Carrie Underwood could just paint her baby’s nursery yellow. That’s always a pretty safe and gender-neutral go-to color for expectant parents. But it sounds like she and her husband Mike Fisher have decided to wait on any kind of décor until they find out if the baby is a boy or a girl.
“We haven’t really worried about too much,” Underwood told CMT Radio’s Cody Alan about the holding pattern she is in right now, so early in her pregnancy. “Until we find out if it’s gonna be a boy or a girl. We haven’t really done anything with the room or anything.”
But that’s not to say she hasn’t started stockpiling some baby essentials with a little online shopping.
“I bought a few books online — kids books and stuff — that I grew up with. Just little things. But we’re kind of waiting to see if it’s a he or a she,” she said.
And so far, Underwood admits her pregnancy has been all good.
“I feel really good. I think I’ve been really lucky in my symptoms thus far,” she said. “It’s still strange to honestly wrap my head around it, as I’m sure it is with all pregnant people. But it’s exciting.”
One thing she isn’t so sure about is how she’s going to maintain her ever-changing styles on the CMA Awards stage.
Underwood told Alan she doesn’t think she’ll be able to pull off the standard 10 wardrobe changes in a night like she’s done in the past. “I don’t know if I can keep up with those numbers,” she admitted, “just from pure exhaustion.”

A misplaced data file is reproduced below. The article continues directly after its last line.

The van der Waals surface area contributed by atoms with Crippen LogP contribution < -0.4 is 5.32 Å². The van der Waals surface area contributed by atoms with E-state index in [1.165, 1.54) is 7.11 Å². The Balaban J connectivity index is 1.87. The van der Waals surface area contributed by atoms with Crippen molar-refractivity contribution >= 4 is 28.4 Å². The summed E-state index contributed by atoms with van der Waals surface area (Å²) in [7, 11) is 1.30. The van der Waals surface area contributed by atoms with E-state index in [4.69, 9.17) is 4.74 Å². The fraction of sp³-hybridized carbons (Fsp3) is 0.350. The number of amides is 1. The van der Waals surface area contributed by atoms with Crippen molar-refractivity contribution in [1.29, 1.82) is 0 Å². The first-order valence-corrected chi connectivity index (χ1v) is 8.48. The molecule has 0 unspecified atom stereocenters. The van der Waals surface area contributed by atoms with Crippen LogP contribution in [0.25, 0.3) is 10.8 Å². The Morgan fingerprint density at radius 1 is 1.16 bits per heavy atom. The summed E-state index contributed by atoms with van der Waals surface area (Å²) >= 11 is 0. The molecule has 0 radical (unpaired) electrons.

- 2010, Miranda Lambert’s “Revolution” album is certified platinum
– 1991, Atlantic releases Tracy Lawrence’s debut single, “Sticks And Stones”
– 1978, The Nashville Songwriters Hall Of Fame inducts Joe Allison (“He’ll Have To Go”), Tom T. Hall (“Harper Valley P.T.A.”), Hank Snow (“I’m Moving On”) and Don Wayne (“Country Bumpkin”)
– 1969, Kimberly Roads (now Schlapman) is born in Toccoa, Georgia. She is destined for membership in Little Big Town, a harmony-based group known for “Boondocks,” “Tornado,” “Pontoon” and “Little White Church”
A list of the most influential artists in history chosen by country stars themselves, another honoree is announced each week on CMT Hot 20 Countdown.
McEntire’s natural charm, one-of-a-kind voice and stunning looks have made her a multitalented entertainer with success as a country singer and as an actress.
Her first No. 1 hit came in 1982 with “Can’t Even Get the Blues,” and she has gone on to release a total of 40 No. 1 singles and 14 No. 1 albums to date. She has sold more than 80 million records worldwide.